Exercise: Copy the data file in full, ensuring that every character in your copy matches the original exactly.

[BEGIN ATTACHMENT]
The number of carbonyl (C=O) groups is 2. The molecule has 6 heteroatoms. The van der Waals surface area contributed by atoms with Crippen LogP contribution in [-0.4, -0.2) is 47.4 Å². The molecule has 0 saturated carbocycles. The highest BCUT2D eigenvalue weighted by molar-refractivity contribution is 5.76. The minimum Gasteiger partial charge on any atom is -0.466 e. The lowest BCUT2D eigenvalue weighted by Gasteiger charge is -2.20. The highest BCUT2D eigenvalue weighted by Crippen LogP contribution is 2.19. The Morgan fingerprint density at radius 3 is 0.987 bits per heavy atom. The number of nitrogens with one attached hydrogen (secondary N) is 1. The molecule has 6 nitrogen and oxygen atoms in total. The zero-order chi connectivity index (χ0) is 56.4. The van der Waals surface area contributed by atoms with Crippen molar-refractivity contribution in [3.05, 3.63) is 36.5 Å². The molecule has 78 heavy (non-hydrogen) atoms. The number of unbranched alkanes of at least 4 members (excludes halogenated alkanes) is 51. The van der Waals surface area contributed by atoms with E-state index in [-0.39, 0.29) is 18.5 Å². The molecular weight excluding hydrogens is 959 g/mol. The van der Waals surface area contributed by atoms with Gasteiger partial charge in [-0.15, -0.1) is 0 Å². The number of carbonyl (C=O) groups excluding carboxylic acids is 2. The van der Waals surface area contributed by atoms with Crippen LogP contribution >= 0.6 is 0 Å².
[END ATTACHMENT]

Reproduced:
The number of carbonyl (C=O) groups is 2. The molecule has 6 heteroatoms. The van der Waals surface area contributed by atoms with Crippen LogP contribution in [-0.4, -0.2) is 47.4 Å². The molecule has 0 saturated carbocycles. The highest BCUT2D eigenvalue weighted by molar-refractivity contribution is 5.76. The minimum Gasteiger partial charge on any atom is -0.466 e. The lowest BCUT2D eigenvalue weighted by Gasteiger charge is -2.20. The highest BCUT2D eigenvalue weighted by Crippen LogP contribution is 2.19. The Morgan fingerprint density at radius 3 is 0.987 bits per heavy atom. The number of nitrogens with one attached hydrogen (secondary N) is 1. The molecule has 6 nitrogen and oxygen atoms in total. The zero-order chi connectivity index (χ0) is 56.4. The van der Waals surface area contributed by atoms with Crippen molar-refractivity contribution in [3.05, 3.63) is 36.5 Å². The molecule has 78 heavy (non-hydrogen) atoms. The number of unbranched alkanes of at least 4 members (excludes halogenated alkanes) is 51. The van der Waals surface area contributed by atoms with E-state index in [-0.39, 0.29) is 18.5 Å². The molecular weight excluding hydrogens is 959 g/mol. The van der Waals surface area contributed by atoms with Gasteiger partial charge in [-0.15, -0.1) is 0 Å². The number of carbonyl (C=O) groups excluding carboxylic acids is 2. The van der Waals surface area contributed by atoms with Crippen LogP contribution >= 0.6 is 0 Å².